I’m an engineer at heart. I love to solve technical challenges. When I walk through a modern factory I’m looking for just that: challenges to solve. Most factories today have done an admirable job of automating their primary processes. When I visit factories, I see machine centers humming away, dutifully performing the tasks they have been designed to do. But when I look closer I still see challenges. And here’s the main reason why: Almost every factory I visit is still operating with automation silos—highly efficient and productive islands of automation that are not connected and whose inputs and outputs are still manual.
I call the space between the automation silos the Manufacturing White Space. And it is ripe for automation.
In the discipline of process management, this “white space” is where important handoffs happen. It is also where many organizations have the greatest potential for improvement. The manufacturing white space is chock full of people handling product and information. And anywhere a manufacturer has people touching product or dealing with information, that place or process is a candidate for automation.
Advances in technology, specifically robots and vision, have opened the door to more automation in the white space. For example: bin picking. Until recently, the picking of randomly presented parts was a manual task. An operator picks a part out of a bin by hand, and presents it to the machine center for processing. Then, when the part has been processed, the operator places it back in another bin to be taken to the next machine center.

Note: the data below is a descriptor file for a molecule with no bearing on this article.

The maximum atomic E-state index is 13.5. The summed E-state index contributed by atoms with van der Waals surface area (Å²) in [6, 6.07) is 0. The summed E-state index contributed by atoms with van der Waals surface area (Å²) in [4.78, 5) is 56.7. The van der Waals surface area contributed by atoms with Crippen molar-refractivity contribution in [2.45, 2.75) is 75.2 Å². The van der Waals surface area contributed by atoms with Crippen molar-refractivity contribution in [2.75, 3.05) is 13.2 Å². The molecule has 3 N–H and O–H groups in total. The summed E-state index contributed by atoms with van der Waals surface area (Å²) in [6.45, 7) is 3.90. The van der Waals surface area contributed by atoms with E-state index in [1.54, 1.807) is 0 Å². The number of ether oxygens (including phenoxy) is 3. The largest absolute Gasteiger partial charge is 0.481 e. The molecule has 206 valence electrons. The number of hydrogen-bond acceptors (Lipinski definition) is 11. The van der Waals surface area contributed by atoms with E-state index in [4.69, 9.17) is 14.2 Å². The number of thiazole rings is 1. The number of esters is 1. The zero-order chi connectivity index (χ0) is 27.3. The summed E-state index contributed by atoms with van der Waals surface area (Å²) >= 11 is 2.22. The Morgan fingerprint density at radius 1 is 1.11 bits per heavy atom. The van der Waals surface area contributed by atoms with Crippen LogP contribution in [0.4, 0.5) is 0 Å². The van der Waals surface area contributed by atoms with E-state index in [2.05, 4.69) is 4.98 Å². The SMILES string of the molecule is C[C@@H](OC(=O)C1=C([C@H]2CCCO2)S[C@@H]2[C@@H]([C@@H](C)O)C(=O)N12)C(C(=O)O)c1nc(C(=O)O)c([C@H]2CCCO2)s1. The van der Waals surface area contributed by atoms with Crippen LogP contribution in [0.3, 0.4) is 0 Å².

Modern 3D vision technology and intelligent software, combined with flexible robots, means this tedious and repetitive task can now be effectively done with automation. An intelligent robotic work cell can scan its environment, determine the location of the parts, identify which part to pick up and determine how to pick it. If the parts are not presented in a way that allows the robot to pick one up, the robot will change its environment by shaking the bin, moving the parts, or some other method.
Likewise with information technology. Despite the availability of enterprise-wide information technology systems for the plant floor, manufacturing team members are still writing stuff down on clipboards, recording stuff on white boards, and compiling data at the end of the shift. This is later compiled into spreadsheets to gain some intelligence about what actually happened.
Though these enterprise-wide systems have been available for some time, they haven’t taken off in manufacturing. I believe the reason for this is that these systems have been expensive, bulky and complicated. Any operations manager who has investigated such a system knows the drill: Make a call to the vendor and the next thing you know you’ve got 10 experts on the line, each trying to explain one element of the system but none knowing how it all works together. How can such a system be effective on the plant floor? In many cases they are not effective. The implementations get stalled and never completed, or worse, the manufacturer invests the money to implement the system, only to see it gathering dust in a corner.
However, there are systems on the market today that are scalable, cost effective, and can be simply explained by one person. They can be implemented on just one machine center or many. And the infrastructure investment is negligible.
The next time you walk through your factory, look at the manufacturing white space. I think you’ll find that your organization has tremendous potential for improvement.